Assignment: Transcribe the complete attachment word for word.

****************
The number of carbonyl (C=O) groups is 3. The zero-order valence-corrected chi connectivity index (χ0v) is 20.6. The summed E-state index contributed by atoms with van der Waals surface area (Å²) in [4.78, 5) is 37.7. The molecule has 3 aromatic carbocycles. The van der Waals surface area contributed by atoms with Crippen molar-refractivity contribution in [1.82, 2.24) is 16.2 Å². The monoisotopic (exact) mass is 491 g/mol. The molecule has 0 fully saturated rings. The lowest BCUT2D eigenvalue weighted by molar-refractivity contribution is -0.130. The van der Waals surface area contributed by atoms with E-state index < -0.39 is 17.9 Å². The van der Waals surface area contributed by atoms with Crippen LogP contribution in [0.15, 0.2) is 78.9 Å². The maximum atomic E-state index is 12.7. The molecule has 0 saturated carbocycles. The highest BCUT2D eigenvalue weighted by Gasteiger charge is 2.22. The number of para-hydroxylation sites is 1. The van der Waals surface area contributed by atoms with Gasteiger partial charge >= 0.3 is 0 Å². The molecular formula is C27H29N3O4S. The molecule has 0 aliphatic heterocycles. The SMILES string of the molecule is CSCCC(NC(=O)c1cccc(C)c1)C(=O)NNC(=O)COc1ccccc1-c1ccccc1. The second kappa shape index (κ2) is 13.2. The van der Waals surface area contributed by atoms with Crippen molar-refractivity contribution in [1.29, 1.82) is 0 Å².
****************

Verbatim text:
The number of carbonyl (C=O) groups is 3. The zero-order valence-corrected chi connectivity index (χ0v) is 20.6. The summed E-state index contributed by atoms with van der Waals surface area (Å²) in [4.78, 5) is 37.7. The molecule has 3 aromatic carbocycles. The van der Waals surface area contributed by atoms with Crippen molar-refractivity contribution in [1.82, 2.24) is 16.2 Å². The monoisotopic (exact) mass is 491 g/mol. The molecule has 0 fully saturated rings. The lowest BCUT2D eigenvalue weighted by molar-refractivity contribution is -0.130. The van der Waals surface area contributed by atoms with E-state index < -0.39 is 17.9 Å². The van der Waals surface area contributed by atoms with Crippen LogP contribution in [0.15, 0.2) is 78.9 Å². The maximum atomic E-state index is 12.7. The molecule has 0 saturated carbocycles. The highest BCUT2D eigenvalue weighted by Gasteiger charge is 2.22. The number of para-hydroxylation sites is 1. The van der Waals surface area contributed by atoms with Gasteiger partial charge >= 0.3 is 0 Å². The molecular formula is C27H29N3O4S. The molecule has 0 aliphatic heterocycles. The SMILES string of the molecule is CSCCC(NC(=O)c1cccc(C)c1)C(=O)NNC(=O)COc1ccccc1-c1ccccc1. The second kappa shape index (κ2) is 13.2. The van der Waals surface area contributed by atoms with Crippen molar-refractivity contribution in [1.29, 1.82) is 0 Å².